Process Costing

Entries Required to Record Costs

How Are Costs Recorded?

Because the costs move from department to department, the recording of the cost must match those moves.

In process costing, the accumulation of costs needs to reflect the flow of the product as it moves from department to department. In the managerial accounting records, the total work in process (WIP) amount will reflect the totals of the work in process recorded in each department. The accountant builds a document called a general ledger to reflect the flow of costs through the various departments, with the department totals equal to the overall work in process total. A general ledger is a way to record a company's complete financial accounts, including expenses, income, money generated, and more.

This is needed in order to keep costs and all financial information aligned to the flow of product and provide checks and balances to improve accuracy. Managers update and maintain process costing information by using cost of production reports. The cost of production report shows how much the company manufactured and spent during a specific reporting period.

The cost of production report supports the information in the general ledger. Because the general ledger contains the financial transaction information that the accountant uses to complete the financial statements, this is a point where cost accounting information is tied to financial information. Each individual department will have a general ledger number that reflects the inventory in that department. The accountant will add together the inventory in each department to get the company's total work in process inventory amount. Managers will use the department information for internal analysis and to decide on prices for products. Only the total work in process inventory number is reported in financial statements and available to external parties.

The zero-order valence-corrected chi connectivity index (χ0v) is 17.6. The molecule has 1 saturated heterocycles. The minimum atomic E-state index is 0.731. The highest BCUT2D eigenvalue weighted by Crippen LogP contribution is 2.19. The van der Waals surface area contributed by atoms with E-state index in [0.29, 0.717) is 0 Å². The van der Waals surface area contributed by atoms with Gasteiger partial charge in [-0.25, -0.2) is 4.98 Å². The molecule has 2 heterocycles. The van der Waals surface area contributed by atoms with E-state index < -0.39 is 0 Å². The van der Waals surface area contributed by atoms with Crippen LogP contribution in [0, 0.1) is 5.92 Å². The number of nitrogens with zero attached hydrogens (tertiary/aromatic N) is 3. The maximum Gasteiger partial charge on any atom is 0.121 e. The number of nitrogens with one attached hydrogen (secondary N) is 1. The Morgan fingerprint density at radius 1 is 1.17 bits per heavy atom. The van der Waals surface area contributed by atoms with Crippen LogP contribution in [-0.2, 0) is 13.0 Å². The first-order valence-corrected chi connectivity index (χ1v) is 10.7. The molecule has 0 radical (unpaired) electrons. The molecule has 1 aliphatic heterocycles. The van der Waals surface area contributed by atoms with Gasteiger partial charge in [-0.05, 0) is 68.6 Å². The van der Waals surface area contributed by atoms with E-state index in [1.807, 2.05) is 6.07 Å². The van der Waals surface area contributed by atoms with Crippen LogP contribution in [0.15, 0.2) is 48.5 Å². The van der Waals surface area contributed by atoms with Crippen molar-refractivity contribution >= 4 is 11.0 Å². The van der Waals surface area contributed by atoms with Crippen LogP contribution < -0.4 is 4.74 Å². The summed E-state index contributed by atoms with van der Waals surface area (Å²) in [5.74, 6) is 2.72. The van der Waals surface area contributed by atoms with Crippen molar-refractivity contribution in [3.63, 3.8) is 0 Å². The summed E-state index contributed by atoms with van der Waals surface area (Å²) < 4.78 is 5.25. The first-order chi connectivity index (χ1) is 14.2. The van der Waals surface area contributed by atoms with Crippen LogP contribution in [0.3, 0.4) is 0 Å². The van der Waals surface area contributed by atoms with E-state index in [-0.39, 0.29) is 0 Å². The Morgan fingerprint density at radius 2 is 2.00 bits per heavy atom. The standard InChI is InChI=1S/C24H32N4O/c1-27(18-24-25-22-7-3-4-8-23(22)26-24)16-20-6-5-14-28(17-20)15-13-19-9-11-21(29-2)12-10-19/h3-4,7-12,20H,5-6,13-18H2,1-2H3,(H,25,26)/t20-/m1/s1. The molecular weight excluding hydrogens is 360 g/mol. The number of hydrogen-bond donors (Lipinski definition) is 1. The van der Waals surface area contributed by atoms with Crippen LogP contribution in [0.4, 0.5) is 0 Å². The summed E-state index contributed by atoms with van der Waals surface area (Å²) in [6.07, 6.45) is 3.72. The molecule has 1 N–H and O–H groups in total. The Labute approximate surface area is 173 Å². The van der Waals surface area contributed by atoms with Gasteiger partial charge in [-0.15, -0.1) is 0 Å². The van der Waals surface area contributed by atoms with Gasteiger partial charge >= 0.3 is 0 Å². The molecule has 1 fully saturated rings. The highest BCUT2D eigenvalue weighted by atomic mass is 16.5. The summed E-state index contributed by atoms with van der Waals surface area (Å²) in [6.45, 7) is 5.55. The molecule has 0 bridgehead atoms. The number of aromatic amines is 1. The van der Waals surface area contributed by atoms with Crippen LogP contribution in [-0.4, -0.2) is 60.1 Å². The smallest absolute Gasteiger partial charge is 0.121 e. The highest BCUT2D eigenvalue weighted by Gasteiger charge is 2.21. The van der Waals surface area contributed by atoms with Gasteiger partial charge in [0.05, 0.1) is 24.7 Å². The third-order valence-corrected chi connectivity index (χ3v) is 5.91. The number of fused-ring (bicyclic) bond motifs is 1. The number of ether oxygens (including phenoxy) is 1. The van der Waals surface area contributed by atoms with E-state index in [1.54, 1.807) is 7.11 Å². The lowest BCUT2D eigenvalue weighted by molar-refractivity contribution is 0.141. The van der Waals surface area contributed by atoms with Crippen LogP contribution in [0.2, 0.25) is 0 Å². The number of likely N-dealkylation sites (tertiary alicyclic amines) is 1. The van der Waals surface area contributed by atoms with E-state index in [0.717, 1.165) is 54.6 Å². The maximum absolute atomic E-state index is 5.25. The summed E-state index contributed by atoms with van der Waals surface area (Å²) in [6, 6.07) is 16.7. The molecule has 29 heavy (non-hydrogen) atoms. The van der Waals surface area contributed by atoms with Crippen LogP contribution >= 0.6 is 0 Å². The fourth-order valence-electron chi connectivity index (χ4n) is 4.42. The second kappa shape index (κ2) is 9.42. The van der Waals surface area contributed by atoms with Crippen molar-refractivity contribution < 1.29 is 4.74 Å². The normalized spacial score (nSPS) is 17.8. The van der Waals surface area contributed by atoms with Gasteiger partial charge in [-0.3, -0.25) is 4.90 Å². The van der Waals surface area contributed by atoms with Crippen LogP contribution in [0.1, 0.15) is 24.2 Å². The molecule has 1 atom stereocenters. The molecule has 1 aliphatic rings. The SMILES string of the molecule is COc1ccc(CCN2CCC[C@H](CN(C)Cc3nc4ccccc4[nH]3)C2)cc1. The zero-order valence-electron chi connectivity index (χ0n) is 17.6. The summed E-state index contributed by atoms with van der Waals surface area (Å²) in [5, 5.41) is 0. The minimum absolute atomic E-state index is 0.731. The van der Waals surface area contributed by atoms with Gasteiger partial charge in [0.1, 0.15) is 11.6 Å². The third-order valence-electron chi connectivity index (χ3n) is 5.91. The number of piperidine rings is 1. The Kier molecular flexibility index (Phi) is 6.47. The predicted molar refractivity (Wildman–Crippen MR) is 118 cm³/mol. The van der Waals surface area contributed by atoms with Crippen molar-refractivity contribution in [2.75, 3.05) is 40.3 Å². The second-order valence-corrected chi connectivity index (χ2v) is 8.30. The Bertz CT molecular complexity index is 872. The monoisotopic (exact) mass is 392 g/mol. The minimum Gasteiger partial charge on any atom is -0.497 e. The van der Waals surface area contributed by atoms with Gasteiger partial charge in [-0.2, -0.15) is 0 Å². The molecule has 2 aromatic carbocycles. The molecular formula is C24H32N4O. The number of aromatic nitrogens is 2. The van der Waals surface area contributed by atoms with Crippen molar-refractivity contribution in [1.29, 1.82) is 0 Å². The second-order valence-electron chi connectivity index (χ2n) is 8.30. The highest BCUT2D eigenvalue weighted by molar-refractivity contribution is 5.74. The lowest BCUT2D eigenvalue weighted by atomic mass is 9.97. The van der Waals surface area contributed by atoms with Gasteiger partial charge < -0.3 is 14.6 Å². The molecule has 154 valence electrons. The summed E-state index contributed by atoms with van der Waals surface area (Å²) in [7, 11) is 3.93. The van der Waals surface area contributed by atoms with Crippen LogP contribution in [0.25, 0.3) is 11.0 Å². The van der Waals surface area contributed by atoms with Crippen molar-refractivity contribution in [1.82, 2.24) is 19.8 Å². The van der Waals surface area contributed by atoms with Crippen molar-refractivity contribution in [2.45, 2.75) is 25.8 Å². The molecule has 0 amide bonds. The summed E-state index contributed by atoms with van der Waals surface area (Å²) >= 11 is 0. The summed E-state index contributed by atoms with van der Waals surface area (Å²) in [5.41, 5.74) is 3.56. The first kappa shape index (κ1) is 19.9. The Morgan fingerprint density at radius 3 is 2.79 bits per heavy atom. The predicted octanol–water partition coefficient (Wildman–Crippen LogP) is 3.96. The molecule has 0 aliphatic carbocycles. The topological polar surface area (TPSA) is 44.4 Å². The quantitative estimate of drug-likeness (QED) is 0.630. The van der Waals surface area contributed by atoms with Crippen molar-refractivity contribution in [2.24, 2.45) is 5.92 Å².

Some companies make products that do not entirely fit with process costing. When working with products that are mostly similar but have some unusual or unique features, companies may want to use operation costing. Operation costing is a hybrid of process costing and job-order costing. With operation costing, the accountant accumulates most costs through process costing but adds unique features through job-order costing. The use of job-order costing provides the ability to add product-specific costs. Accountants who use operation costing need to make sure the recording of costs follows the requirements for the type of costing that relates to the work in process status of the product.

Companies gather financial data not only to make better decisions (a process called managerial accounting) but also to report required information to the government and the public (a process called financial accounting). These two types of accounting use data from the same organization in different ways.

Managerial Accounting versus Financial Accounting

A company's managerial accounting system has a different purpose and a different level of detail than its financial accounting system. However, the data in both systems needs to match.
As products move through the production process, costs in the managerial and financial accounting systems need to match. Keeping costs in line with the physical flow of the production process introduces an added level of control necessary to know the true cost of production. The costing system provides information on the pricing of the product. If systems do not align, then managers may not be able to price products accurately.

Examples of Cost Entries